Radiohead and the Ethics and Future of Downloading Music

On: October 3, 2007
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About Anne Helmond
Anne Helmond is Assistant Professor of New Media and Digital Culture and Program Director of the MA New Media and Digital Culture at the University of Amsterdam. She is a member of the Digital Methods Initiative research collective where she focuses her research on the infrastructure of social media platforms and apps. Her research interests include digital methods, software studies, platform studies, app studies, infrastructure studies and web history.


As you might have heard Radiohead dropped its major label and put its new album online for download. This is not a new strategy but what is interesting is that they don’t sell their music through iTunes for $0.99 per song or $10-12 per album but through their site only. They are moving the legal download music industry into a new direction. The album doesn’t have a fixed price but you pay what you wish.

Radiohead 01

I think this is a very clever move as it explores the boundaries of the ethics of downloading. I could go through a lot of trouble locating the new album and illegaly download or I could download it officially through their site. But this is where it gets interesting, how much am I going to pay? I could download it for only $0.99 or for the regular price of around $12.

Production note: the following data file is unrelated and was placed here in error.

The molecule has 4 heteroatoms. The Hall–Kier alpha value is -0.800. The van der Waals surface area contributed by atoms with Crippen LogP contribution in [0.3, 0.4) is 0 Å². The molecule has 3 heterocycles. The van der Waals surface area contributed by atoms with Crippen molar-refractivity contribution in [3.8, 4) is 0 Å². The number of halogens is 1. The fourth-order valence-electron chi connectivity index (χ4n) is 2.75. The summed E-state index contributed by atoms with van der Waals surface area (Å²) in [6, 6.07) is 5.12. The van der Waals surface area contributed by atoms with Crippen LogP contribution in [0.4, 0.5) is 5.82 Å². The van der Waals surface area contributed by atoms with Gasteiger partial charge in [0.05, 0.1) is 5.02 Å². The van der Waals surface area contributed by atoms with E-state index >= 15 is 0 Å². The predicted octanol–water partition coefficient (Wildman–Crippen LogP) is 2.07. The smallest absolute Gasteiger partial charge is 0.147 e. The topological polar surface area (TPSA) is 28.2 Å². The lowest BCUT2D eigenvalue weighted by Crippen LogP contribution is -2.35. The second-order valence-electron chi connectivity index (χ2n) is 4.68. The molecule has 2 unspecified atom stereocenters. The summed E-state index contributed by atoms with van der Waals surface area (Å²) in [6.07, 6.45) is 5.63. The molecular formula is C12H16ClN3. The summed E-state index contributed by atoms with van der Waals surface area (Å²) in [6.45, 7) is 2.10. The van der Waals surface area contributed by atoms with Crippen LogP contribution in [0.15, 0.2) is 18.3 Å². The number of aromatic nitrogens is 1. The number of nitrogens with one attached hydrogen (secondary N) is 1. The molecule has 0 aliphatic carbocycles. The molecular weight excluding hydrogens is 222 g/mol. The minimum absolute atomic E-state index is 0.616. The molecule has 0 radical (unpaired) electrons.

Radiohead 02

Radiohead is the first artist that makes me think about the ethics of downloading and how much one would be willing to pay to download an album. I still haven’t made up my mind. I would feel guilty towards Radiohead if I would only pay $0.99 but I am not willing to pay $12 either. I’ve been thinking about $5 but the fact that I can’t listen to samples of the album makes the decision even harder. What would you pay for an album if you had the choice? (and now you do!)

Radiohead 03

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